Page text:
Parts of Squealer take place in a religious institute, and tackle the very difficult subject of sexual abuse on youngsters by those in authority there. How hard was it to deal with this kind of subject, and what was your biggest worry whilst tackling it?
Since it’s well documented that it happens, religious authoritarian sexual abuse wasn’t a difficult subject to navigate. Priests aren’t the only offenders, however, and from experience, I know this to be true. Telling the story in a unique and authentic way that hadn’t been told before in the way I chose to tell it became the task. My only worry was that the novel would find its way into the hands of a highly-placed devout Catholic who’d condemn it publicly. At the same time, I harbour a hope that this happens because the publicity would bring attention to my novel and wouldn’t necessarily do Squealer’s sales any harm. The ironic revelation is that despite the Roman Catholic Church’s current position on gay marriage, what it did to me and countless other defenceless youth, motivating me to eviscerate religious teachers, I remain a practicing Catholic. Still, to be excommunicated from a struggling institution that can’t seem to extricate itself from the dark ages would not be the worst thing to happen to me.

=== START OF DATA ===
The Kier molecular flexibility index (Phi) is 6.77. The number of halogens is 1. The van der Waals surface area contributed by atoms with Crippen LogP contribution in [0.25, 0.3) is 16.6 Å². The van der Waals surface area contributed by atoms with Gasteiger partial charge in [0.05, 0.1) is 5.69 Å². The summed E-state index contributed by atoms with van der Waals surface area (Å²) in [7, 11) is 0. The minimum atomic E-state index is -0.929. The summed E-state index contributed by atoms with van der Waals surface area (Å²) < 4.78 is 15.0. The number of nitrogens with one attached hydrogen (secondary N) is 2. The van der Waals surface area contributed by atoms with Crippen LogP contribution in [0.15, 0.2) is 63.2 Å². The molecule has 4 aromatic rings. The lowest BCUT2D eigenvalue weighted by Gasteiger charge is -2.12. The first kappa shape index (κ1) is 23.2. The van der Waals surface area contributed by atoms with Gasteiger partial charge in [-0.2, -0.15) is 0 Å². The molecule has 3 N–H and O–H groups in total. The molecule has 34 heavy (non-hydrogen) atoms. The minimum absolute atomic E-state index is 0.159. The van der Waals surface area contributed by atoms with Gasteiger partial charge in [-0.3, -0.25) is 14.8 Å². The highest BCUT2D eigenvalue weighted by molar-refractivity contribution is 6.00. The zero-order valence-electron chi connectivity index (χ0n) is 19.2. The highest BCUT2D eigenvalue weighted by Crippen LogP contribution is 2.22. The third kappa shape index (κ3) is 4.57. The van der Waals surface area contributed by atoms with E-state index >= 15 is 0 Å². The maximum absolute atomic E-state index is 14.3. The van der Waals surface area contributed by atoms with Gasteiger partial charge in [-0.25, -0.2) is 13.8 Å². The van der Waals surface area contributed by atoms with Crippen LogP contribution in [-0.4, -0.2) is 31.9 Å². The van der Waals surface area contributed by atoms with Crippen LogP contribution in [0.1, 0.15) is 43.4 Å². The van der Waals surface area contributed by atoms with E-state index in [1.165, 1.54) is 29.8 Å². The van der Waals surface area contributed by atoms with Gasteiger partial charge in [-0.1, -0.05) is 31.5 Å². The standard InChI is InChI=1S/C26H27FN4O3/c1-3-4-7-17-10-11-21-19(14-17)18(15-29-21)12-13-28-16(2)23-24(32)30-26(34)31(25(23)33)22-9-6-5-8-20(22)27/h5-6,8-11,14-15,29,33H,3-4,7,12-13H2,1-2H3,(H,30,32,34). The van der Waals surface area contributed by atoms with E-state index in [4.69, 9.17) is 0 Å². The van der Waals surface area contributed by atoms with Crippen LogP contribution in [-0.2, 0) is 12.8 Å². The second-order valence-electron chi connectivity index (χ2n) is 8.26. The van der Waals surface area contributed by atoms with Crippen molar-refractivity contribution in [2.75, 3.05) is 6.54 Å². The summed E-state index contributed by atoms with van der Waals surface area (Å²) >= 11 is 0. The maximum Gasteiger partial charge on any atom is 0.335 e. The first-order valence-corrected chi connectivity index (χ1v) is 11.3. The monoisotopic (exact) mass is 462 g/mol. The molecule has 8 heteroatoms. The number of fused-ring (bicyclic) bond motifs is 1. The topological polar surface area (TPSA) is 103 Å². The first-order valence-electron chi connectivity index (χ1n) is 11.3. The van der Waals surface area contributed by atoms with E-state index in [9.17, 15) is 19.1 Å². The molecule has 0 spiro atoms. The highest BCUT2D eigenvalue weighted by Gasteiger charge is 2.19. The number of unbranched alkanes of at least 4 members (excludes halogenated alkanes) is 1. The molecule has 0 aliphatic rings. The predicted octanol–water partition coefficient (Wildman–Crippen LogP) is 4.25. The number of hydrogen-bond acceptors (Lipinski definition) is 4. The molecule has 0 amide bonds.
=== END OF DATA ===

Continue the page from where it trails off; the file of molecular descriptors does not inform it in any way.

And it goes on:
Your book has an LGBT main character. What response would you love to have from the LGBT community in response to this book or this character?
I want my community to be thoroughly entertained and moved in some demonstrative way by the novel. I want its themes and situations to inform and remain with the reader long after the last page is turned. As for the main character, I want them to relate and see the best parts of themselves in Luca because I created him as a complex character who seeks overdue payback on his enemies for all the right reasons.
Which LGBT/thriller writers do you admire the most?